• Text analysis
  • Character’s construction
  • Practical exercises on identification
  • Construction of the dramatic action
  • Time-Rhythm-Dramatic scores
  • Narrative arch
  • Reproduction of significant scenes (trying to avoid imitative mechanism)
  • Shooting
  • Direction and editing
    - “Macbeth”, Orson Welles, 1948, with Orson Welles, Jeanette Nolan
    - “Macbeth”, R. Polanski, 1971, with John Finch
    - “Othello”, Orson Welles, 1952, with Orson Welles, Suzanne Cloutier
    - “Filming Othello”, Orson Welles, 1978
    - “Romeo and Giulietta”, F. Zeffirelli, 1969, with Leonard Withing
    - “Romeo + Giulietta”, Baz Luhrmann, 1996, with Leonardo di Caprio, Claire Danes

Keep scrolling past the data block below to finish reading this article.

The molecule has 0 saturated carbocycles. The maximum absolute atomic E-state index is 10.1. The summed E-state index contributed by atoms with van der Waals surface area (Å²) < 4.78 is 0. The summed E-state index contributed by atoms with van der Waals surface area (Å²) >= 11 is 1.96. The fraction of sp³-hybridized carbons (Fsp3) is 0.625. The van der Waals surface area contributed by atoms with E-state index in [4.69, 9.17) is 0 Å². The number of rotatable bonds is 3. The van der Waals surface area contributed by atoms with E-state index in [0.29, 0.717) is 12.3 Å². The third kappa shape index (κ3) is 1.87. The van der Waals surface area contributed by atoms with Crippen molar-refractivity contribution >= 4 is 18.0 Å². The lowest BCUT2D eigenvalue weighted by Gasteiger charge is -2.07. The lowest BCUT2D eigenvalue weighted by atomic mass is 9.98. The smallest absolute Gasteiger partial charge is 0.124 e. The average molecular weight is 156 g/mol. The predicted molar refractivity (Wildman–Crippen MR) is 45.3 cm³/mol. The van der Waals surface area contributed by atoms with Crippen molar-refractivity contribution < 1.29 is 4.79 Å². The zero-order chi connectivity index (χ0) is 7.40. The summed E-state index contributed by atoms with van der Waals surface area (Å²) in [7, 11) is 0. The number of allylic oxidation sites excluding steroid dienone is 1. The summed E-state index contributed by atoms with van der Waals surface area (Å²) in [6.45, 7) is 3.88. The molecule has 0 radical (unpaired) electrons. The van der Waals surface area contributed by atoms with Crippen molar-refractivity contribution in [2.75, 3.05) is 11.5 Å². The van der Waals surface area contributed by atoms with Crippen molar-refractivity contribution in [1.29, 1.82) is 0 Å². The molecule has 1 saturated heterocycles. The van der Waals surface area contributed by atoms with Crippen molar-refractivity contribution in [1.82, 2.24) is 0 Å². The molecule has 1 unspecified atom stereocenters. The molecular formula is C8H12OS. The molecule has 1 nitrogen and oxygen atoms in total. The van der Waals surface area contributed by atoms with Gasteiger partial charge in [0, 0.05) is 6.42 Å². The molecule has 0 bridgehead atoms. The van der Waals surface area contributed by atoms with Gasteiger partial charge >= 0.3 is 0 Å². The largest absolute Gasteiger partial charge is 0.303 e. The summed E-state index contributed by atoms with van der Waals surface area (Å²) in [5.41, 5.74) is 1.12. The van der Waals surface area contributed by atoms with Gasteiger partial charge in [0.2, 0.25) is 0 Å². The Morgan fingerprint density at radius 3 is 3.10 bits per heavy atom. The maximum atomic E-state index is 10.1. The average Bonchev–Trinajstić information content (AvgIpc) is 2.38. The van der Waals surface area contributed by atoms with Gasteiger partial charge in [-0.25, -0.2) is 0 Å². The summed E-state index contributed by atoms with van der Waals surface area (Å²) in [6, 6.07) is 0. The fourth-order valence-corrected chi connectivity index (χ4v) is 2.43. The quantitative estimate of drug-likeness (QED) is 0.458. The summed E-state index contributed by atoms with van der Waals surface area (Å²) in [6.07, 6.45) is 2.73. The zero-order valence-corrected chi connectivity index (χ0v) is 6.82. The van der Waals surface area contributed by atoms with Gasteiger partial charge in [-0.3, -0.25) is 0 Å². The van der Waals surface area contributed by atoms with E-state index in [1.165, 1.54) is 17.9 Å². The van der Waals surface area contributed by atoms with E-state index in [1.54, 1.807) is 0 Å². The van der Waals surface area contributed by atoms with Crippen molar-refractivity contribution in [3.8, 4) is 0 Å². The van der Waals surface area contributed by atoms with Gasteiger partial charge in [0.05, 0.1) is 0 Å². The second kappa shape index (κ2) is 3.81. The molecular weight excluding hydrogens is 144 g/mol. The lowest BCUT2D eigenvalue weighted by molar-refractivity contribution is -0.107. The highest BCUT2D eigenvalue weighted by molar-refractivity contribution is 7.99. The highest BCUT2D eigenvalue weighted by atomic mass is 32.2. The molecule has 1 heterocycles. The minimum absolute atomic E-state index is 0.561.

- “Hamlet”, F. Zeffirelli, 1990, with Mel Gibson, Glenn Close
    - “Hamlet”, Kenneth Branagh, 1996, with Kenneth Branagh
    - “Rosencratz and Guildestern are dead”, T. Stoppard, 1990, with Gary Oldman, Tim Roth
    - “Richard III “, Laurence Olivier, 1955, con Laurence Olivier, Pamela Brown
    - “Riccard III”, Looking for Richard”, Al Pacino, 1996, with Al Pacino, Kevin Spacey, Winona Ryder
    - “Riccard III” , R. Loncraine , 1995, with Ian Mckellen, Maggie Smith, John Wood, Annette Bining
    - “The twelfth night”, Trevor Nunn, 1996, with Ben Kingsley, Nigel Hawthorne

Acting and New Media

The interpretative techniques are expanded through a specific application of acting in the field of new media, which is modulated to adapt to the radio language, or the cine-television language, of dubbing and voice-over; in addition to the possibilities offered by online formats.